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Eastern Rite
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Eastern Rite

The Eastern Rites are the rites used by many of the ancient Christian churches of Eastern Europe and the Middle East that are in the Catholic Communion but do not follow the Latin Rite. The churches that use these rites are called the Eastern Catholic Churches. The faithful who use these rites are technically members of "Eastern Catholic Churches", not rites. Their union with the Catholic Church, in which they are sui iuris Churches, gives rise to the term Uniate, which is not used by the Vatican.

Western (or "Latin-Rite") Catholic bishops are subject directly to the Pope, but most Eastern-rite Catholic bishops are subject indirectly to the pope via one of six Catholic "patriarchs of the east", who sit in Alexandria, Antioch, Antelias, Baghdad, Beirut, and Damascus but who acknowledge the primacy of the Pope. (There is a seventh "patriarch" of the east in Jerusalem, but his church follows the Latin Rite, as his title is honorary, not juridical.)

These churches accept Catholic dogma, and retain hierarchies and liturgies distinct from the Western church, and follow many laws and customs that differ from those of Western church. They are subject to the "Code of Canons of the Eastern Churches" promulgated by Pope John Paul II in 1991. For example, their priests need not be celibate, and their parish priests, rather than diocesan bishops, normally confirm parishioners, using the chrismation rite rather than the rite used in the west.

It should be noted that not all the "Western" churches follow the Roman rite, in fact, several Italian dioceses have their own rites and usually the orders will have their own rites (Dominicans, Jesuits).

Table of contents
1 Historical background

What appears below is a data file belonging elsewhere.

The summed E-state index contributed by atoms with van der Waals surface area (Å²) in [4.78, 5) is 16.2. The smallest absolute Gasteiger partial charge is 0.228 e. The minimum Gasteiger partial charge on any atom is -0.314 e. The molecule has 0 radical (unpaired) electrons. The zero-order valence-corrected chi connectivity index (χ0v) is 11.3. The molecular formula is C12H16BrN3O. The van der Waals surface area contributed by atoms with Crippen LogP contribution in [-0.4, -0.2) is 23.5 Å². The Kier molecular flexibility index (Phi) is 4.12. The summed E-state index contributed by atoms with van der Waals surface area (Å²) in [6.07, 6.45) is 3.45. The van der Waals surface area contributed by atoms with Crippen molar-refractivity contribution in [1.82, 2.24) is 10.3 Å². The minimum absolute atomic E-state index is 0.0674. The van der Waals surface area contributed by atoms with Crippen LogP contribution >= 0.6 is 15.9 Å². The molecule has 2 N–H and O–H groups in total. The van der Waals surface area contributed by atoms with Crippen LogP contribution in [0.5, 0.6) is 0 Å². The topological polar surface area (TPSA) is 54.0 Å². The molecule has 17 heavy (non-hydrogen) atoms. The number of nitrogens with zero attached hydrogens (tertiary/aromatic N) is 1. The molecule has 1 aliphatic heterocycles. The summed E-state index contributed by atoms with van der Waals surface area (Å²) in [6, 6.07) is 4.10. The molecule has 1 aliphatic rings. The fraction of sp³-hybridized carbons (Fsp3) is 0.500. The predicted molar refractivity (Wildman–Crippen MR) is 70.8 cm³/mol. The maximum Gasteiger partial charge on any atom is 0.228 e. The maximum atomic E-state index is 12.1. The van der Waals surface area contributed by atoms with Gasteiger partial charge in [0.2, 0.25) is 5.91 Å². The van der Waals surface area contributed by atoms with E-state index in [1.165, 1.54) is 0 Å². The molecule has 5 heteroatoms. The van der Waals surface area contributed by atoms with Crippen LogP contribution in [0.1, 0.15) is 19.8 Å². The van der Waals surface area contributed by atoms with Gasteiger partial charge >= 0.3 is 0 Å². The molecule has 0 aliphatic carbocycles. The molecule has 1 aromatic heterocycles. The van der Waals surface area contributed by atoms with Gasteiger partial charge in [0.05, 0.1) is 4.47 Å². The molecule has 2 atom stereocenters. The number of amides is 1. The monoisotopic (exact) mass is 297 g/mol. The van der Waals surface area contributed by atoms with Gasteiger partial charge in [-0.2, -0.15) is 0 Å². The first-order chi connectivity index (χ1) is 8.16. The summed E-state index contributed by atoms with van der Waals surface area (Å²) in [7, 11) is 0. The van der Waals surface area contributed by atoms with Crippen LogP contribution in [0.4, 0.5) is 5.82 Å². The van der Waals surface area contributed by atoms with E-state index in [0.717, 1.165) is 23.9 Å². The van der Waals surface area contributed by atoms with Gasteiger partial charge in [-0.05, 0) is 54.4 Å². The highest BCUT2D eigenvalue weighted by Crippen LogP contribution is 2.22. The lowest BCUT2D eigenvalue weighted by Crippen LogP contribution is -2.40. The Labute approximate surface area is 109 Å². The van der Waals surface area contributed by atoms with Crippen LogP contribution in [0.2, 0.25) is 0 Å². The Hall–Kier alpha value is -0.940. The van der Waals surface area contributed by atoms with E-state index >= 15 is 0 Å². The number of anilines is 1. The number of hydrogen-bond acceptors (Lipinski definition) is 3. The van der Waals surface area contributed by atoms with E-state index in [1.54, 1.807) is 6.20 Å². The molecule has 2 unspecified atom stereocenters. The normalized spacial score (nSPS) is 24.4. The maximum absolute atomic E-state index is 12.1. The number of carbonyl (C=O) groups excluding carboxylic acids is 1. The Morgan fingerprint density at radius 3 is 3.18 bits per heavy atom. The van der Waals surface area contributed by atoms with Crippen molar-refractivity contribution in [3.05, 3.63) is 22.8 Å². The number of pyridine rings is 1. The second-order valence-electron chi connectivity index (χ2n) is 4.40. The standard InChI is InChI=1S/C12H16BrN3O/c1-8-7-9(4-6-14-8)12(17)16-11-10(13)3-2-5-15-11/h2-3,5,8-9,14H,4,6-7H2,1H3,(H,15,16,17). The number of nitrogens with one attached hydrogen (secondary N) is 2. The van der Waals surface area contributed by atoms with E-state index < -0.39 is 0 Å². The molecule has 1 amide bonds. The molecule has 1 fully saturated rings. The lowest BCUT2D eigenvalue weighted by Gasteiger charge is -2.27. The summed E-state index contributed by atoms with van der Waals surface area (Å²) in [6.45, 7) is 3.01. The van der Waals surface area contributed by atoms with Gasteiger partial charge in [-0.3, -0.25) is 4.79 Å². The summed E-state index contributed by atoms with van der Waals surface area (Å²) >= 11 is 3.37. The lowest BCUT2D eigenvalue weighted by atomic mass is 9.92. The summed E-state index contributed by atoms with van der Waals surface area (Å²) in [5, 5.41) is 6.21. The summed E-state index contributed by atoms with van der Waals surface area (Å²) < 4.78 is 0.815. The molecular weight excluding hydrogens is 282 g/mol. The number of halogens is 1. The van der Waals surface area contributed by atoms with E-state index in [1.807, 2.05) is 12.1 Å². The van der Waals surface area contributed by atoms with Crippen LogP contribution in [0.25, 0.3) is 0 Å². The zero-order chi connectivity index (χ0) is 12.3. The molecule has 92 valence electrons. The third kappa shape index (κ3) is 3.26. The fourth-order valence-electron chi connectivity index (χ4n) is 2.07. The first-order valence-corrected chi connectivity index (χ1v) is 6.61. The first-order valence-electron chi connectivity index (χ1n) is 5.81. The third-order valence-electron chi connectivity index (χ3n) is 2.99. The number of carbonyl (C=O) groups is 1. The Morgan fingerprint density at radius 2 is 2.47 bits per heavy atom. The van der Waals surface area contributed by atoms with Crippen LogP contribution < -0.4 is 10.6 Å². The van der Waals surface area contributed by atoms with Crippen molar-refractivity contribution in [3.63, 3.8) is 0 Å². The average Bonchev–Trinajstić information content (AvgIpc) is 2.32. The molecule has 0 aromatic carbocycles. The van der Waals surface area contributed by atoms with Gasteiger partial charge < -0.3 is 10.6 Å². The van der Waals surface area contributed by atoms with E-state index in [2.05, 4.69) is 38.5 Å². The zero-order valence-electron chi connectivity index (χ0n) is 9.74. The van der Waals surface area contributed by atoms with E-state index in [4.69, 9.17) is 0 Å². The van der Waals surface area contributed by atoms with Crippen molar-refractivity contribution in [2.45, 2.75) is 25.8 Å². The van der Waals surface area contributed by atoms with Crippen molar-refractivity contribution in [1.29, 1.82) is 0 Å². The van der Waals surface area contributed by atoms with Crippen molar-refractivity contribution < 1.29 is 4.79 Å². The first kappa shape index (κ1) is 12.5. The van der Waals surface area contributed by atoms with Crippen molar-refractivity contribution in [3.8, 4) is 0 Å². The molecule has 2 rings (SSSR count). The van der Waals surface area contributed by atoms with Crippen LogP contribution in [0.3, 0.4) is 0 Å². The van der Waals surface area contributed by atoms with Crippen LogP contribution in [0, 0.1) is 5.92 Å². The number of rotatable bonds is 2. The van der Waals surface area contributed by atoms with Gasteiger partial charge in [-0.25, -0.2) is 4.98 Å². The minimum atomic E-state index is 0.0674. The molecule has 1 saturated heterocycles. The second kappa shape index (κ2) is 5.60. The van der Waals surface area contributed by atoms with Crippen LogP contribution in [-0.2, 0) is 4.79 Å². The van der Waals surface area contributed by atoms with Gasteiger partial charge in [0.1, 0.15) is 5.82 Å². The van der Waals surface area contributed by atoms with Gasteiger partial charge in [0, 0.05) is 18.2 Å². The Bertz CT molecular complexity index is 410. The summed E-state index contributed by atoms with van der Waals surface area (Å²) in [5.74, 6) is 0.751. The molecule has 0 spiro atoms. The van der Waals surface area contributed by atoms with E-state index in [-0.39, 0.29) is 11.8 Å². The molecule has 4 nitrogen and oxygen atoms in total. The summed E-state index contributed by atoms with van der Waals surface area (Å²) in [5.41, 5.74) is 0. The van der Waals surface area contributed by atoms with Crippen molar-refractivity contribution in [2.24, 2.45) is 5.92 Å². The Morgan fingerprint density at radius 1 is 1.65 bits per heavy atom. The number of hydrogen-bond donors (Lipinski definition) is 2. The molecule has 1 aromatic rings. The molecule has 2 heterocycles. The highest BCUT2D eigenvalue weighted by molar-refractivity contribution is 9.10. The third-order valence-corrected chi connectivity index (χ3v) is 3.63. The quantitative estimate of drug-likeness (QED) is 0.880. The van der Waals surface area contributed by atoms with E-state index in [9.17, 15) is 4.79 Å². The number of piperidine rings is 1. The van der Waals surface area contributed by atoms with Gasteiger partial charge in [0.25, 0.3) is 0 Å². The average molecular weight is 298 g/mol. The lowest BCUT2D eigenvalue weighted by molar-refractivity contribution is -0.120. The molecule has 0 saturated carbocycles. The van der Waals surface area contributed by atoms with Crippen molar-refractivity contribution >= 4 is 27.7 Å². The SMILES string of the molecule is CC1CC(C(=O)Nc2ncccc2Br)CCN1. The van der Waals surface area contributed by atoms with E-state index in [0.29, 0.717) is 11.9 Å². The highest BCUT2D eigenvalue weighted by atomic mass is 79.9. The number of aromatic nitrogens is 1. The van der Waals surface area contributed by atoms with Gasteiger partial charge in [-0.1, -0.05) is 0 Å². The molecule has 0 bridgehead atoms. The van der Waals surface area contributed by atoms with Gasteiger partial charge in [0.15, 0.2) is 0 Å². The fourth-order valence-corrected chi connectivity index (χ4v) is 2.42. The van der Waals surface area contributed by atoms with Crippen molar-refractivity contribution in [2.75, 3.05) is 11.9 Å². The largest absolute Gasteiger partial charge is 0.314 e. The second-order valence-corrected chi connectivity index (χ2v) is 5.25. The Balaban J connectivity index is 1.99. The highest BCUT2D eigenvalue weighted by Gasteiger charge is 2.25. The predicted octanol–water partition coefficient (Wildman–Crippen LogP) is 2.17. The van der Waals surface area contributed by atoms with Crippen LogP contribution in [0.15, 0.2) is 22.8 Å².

2 List of Eastern-Rite churches
3 See also

Historical background

According to Catholic Tradition, the Catholic Church, in the fullest meaning of the term, includes apostolic churches (those having their authority handed down by the apostles) who are in communion with the Bishop of Rome (the Pope). This communion was lost over various theological disputes over what constitutes true belief (orthodoxy) vs. false opinion (heresy). When communion is lost, the situation is termed a "schism," meaning a "break," or "brokeness." Schism can also come about without heresy--for example, over jurisdictional or political disputes.

From the Catholic perspective, the following were the major schisms damaging or reducing the Catholic Church:

1-the Nestorian controversy, producing a Nestorian Church, once spreading over several dozen dioceses from Syria to China, producing a "Nestorian Church" or "Church of the East." This church is now quite small.

2-the Monophysite controversy, producing a "Monophysite" or "Oriental Orthodox Church" especially in Egypt/Ethiopia and Syria.

3-the Great Schism between Rome and "New Rome" (Constantinople) over political power and theological issues, including Roman primacy, the Filioque clause, bread for communion and marriage/divorce. Those who did not side with Rome are today known as the Orthodox Church.

From a Roman perspective, these controversies developed on Eastern lands, and involved Eastern Churches using Eastern liturgies and theology. Those Eastern Churches who refused to acknowledge this schism continued to be Catholic. Those Churches who overcame the schism with Rome through various contacts and agreements were elevated to a fully Catholic status, and are also now called Eastern Catholic Churches.

Today the Eastern Catholic Churches are an important (and controversial) religious minority. They make up 2 percent of Catholic faithful, and less than 10 percent of Eastern Christians.

Among the larger Eastern Catholic Churches:

-the Ukrainian Greek Catholic Church of Kyiv(Kiev)/Halych, which also included at one time, the Church in Belarus.

-the Maronite Catholic Church, centered in Lebanon.

-the Syro-Malabar Catholic Church of India (St. Thomas Christians)

-the Romanian Greek Catholic Church of Transylvania.

-the Melkite Catholic Church centered in Syria, and extending to Lebanon and Israel for Arabs following the tradition of Constantinople.

List of Eastern-Rite churches

See also